I’ve wanted to start a cutting garden for years now but our existing landscape has always required so much of us. Especially so, considering the minimal weekend nap times we’ve had to focus on getting it done ourselves. Now that our boys are a bit bigger, more independent, and one boy in particular is out of the colic–no-sleep-rollercoaster-ride that was last summer (oh, Everett!) this summer felt like the perfect season to dig in; literally and metaphorically! I may just have been bit by the gardening bug.
Now a few notes!
ONE: While I am a floral designer by trade, gardening is a whole new world. As a florist I take already beautiful full grown flowers and turn them into an even more lovely end product. Taking a seed the size of a pinhead and helping it slowly grow and bloom into the very end product I’m used to just starting with, is quite different. And perhaps the very part of gardening that so many find to be fulfilling!
TWO: I try to be very cognizant of projects and hobbies that will either require a lot of supplies and ‘stuff,’ or have a steep learning curve not worth my time. Soap making falls into the ‘lots of supplies and stuff, with a steep learning curve’ camp BUT it’s worth my time. Gardening came close to not making the ‘worth my time’ cut but in the end I decided the slow process would be beneficial and exciting for both Lachlan and me, not to mention yield us with hopefully beautiful end results.
THREE: I’ve heard that part of the fun in gardening is learning to relish in your mistakes. I don’t enjoy making mistakes but already have made many, and guess what? I’m still alive and well! If you’ve been reading for a while you’ll know one of my most treasured mantras is that there’s a best way for everything instead of a right or wrong way. And how true this is for gardening! I’ve been gathering a lot about others’ best ways and applying them to our own process, learning what works and what doesn’t.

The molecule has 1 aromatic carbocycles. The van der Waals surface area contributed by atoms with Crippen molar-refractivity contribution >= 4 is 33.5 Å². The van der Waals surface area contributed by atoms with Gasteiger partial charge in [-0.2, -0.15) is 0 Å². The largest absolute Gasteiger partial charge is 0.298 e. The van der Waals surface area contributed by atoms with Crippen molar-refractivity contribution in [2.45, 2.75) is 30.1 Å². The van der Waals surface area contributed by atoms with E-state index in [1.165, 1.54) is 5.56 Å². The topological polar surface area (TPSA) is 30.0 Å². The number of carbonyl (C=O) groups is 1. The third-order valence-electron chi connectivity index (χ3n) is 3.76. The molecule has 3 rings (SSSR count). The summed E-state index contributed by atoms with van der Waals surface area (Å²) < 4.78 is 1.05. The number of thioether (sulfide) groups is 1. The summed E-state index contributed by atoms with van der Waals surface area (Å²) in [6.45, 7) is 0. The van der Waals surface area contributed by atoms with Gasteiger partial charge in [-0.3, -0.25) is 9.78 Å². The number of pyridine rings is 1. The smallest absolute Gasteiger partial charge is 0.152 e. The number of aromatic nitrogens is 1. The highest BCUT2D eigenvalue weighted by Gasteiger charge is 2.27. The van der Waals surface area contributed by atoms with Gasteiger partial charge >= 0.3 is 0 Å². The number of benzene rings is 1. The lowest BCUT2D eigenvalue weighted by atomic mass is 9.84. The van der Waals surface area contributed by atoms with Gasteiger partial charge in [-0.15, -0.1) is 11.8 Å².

With that being said, here’s more about what we have done so far in our gardening journey, an adventure I hope to blog more about as the process unfolds throughout the summer. If you’re interested in more about our yard landscape where we have mostly perennial plants and flowers (like more than a dozen huge peony plants!) that post is over here. And our backyard update post is here!
Let’s get started!
The first step I took was to figure out what type of garden we wanted because it seems like there are endless options (e.g. herb garden, flower garden, butterfly garden, started garden, combination gardens) and doing them all felt impossible. I wanted to plan for a garden that had a high rate of success, wouldn’t cost a fortune, and more importantly, would work with our current landscape situation and amount of sun we receive, something that sort of narrowed down our options to begin with! Removing or altering any existing landscape was out of the question so this limited us to only a couple spots where a full-sun garden could go.
A vegetable garden sounds like a nice future project and we already plant potted herbs on our back porch so cutting garden it was! This was exciting because I finally invested in my friend Erin’s Floret seeds, a highly curated of heirloom flowers and foliage.
And so that’s where I went to collect a lot of information about how to start sowing seeds the right way. The Floret blog has a bevy of resources for free and I tried to read as much as possible before getting started, especially this post here.
Some items I purchased before sowing our seeds:
• A selection of heirloom seeds that I’d most want to cut come harvest time. Next year I’ll have my alarm set for launch day!